Another thing I want to do next go 'round, supposing there is a next go 'round, is to sew in a label in the back before I hem the back neckline. The only reason I can tell the front from the back when it's not on is the fact that I raised the front neckline by an inch. If I hadn't I would be puzzling it out each time I want to wear it, trying it on and checking if it fits right to see if I have it on backwards. And you know, you ALWAYS put it on wrong first, and even when you do put it on right, you doubt yourself...

Remember how I mentioned I had a helper when cutting out my pattern pieces? I also had a helper during the photo shoot. Chlode-Dog is such a good little helper

Sunday, September 6, 2015

Finally! Pencil skirt DONE!

So, it's been awhile since I made anything. That can be explained by one word: school! I started this project nearly a month ago right at the beginning of school. I thought a pencil skirt was basic enough that it shouldn't be that bad. Wrong! School.

First, I must mention that this is my first project on my new machine: a Pfaff Creative 1.5. Husband surprised me by saying "why don't you get it?" when I thought surely it was a "whatever you want to do with your fun money" item. I guess the fact that I spend a lot all my free time sewing and the fact that the starter machine I had bought myself -with my fun money - made it actually seem useful. And I have dragged him to the mall a LOT less than before I realized that making my own clothes is a lot more fun than buying clothes helps, too!

But I digress. Actually, I have to digress a bit more...I love my new machine! I love the IDT system. Built in walking foot? Genious! Auto thread cutter? Brilliant! Lovely built in stitches! I haven't tried the embroidery yet because, quite frankly, I don't know anything about embroidery or stabilizers or anything and I'm a little scared. My dealer is supposed to be offering a class on this machine soon and I'm going to wait for guidance.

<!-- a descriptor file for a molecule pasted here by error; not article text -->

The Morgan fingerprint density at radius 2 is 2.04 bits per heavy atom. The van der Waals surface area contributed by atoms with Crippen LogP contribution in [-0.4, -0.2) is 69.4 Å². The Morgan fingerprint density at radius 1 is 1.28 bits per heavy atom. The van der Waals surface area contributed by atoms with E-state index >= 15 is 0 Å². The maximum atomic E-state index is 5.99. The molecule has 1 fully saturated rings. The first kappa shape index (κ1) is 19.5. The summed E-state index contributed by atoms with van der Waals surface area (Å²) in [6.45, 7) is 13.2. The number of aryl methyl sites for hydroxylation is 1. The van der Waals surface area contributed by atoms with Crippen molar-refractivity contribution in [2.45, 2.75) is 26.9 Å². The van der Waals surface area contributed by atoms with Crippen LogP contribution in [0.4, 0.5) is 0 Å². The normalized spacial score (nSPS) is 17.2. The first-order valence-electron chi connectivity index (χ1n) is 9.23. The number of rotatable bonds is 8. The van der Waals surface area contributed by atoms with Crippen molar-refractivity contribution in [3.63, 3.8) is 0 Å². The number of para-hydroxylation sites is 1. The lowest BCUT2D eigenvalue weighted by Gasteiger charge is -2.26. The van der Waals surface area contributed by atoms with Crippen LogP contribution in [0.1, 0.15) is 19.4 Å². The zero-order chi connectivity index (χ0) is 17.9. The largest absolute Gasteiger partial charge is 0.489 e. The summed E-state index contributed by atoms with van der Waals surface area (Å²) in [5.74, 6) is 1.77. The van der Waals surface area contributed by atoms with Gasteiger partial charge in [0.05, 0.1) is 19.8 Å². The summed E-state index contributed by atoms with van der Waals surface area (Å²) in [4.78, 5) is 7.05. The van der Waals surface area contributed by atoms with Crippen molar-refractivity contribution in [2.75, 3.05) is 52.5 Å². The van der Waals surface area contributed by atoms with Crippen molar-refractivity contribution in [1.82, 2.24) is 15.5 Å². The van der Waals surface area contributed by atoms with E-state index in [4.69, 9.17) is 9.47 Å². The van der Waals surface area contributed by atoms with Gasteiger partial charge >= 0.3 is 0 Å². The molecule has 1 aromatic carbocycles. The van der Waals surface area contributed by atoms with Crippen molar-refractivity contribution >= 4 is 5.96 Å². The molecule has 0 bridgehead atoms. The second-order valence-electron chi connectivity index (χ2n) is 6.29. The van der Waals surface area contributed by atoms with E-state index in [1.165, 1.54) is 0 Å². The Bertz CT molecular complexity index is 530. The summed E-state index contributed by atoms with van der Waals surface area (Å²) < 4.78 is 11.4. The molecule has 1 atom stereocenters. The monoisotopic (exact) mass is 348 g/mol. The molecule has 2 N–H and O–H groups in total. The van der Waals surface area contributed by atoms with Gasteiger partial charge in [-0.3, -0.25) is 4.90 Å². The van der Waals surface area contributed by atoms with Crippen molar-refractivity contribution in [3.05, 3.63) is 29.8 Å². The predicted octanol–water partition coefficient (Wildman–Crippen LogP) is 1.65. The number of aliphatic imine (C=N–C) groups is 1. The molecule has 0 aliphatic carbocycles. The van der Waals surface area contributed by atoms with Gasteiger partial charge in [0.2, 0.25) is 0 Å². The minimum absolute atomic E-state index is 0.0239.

So, as I said above, I started this skirt a month ago and it's been awhile in the making. First, I decided to add a lining because, well, it's a pencil skirt and pencil skirts are supposed to have a lining. But it had a kick pleat and I had no idea how to add that in. Thankfully, there's Google and bloggers! Not that all tutorials are created equal. When I made my Bluegingerdoll Betsy skirt, I followed a tutorial on lining that and got all way out lost. So I hunted for another one and found a great tutorial on A Fashionable Stitch: pencil skirt sew-a-long. It led me just fine through attaching the vent lining to the main fabric. There was a head-scratchy moment exactly where she said there would be but she walked me through that head-scratchy and I unpicked it no problemo!

 See how nicely it turned out? Way better than my Betsy! It looks like it's supposed to, even if it's not as nice as some of my ready-to-wear vents, but hey, those ladies have made a lot more than I have.

 Now, my invisible zipper, from the inside, is NOT right. Although I knew in the back of my mind that I should think it through BEFORE I did everything else, I pushed that thought down and said to myself, "I'll cross that bridge when I come to it." I knew that was wrong. I knew I'd not be happy with the result. But I did that anyway. I look for tutorials on how to solve the dilemma I created for myself, but I ended up just doing an amateur solution since I would have had to unpick. From the outside it looks okay.


 More information included in my review on Pattern Review.

Sunday, August 9, 2015